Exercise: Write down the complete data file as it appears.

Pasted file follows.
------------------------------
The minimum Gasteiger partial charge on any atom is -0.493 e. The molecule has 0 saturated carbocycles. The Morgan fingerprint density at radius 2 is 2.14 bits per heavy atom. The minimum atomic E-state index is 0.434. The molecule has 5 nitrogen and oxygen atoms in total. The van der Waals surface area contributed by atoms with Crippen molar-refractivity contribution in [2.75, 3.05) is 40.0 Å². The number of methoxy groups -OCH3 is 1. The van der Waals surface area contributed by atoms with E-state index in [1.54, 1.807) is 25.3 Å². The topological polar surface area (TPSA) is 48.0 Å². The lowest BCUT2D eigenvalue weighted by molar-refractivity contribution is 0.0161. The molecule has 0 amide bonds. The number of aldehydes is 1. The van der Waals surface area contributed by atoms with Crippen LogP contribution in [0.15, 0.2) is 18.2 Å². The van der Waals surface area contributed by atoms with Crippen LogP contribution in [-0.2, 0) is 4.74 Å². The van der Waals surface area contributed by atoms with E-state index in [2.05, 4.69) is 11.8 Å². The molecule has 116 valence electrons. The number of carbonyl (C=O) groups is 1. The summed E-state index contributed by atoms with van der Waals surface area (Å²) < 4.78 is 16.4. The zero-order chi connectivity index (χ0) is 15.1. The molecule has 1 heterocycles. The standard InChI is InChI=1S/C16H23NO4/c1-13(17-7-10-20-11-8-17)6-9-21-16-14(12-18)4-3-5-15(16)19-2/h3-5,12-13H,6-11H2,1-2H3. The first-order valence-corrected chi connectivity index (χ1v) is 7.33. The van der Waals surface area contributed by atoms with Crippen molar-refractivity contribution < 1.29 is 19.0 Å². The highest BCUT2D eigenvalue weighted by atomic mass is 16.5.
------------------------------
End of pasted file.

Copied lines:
The minimum Gasteiger partial charge on any atom is -0.493 e. The molecule has 0 saturated carbocycles. The Morgan fingerprint density at radius 2 is 2.14 bits per heavy atom. The minimum atomic E-state index is 0.434. The molecule has 5 nitrogen and oxygen atoms in total. The van der Waals surface area contributed by atoms with Crippen molar-refractivity contribution in [2.75, 3.05) is 40.0 Å². The number of methoxy groups -OCH3 is 1. The van der Waals surface area contributed by atoms with E-state index in [1.54, 1.807) is 25.3 Å². The topological polar surface area (TPSA) is 48.0 Å². The lowest BCUT2D eigenvalue weighted by molar-refractivity contribution is 0.0161. The molecule has 0 amide bonds. The number of aldehydes is 1. The van der Waals surface area contributed by atoms with Crippen LogP contribution in [0.15, 0.2) is 18.2 Å². The van der Waals surface area contributed by atoms with Crippen LogP contribution in [-0.2, 0) is 4.74 Å². The van der Waals surface area contributed by atoms with E-state index in [2.05, 4.69) is 11.8 Å². The molecule has 116 valence electrons. The number of carbonyl (C=O) groups is 1. The summed E-state index contributed by atoms with van der Waals surface area (Å²) < 4.78 is 16.4. The zero-order chi connectivity index (χ0) is 15.1. The molecule has 1 heterocycles. The standard InChI is InChI=1S/C16H23NO4/c1-13(17-7-10-20-11-8-17)6-9-21-16-14(12-18)4-3-5-15(16)19-2/h3-5,12-13H,6-11H2,1-2H3. The first-order valence-corrected chi connectivity index (χ1v) is 7.33. The van der Waals surface area contributed by atoms with Crippen molar-refractivity contribution < 1.29 is 19.0 Å². The highest BCUT2D eigenvalue weighted by atomic mass is 16.5.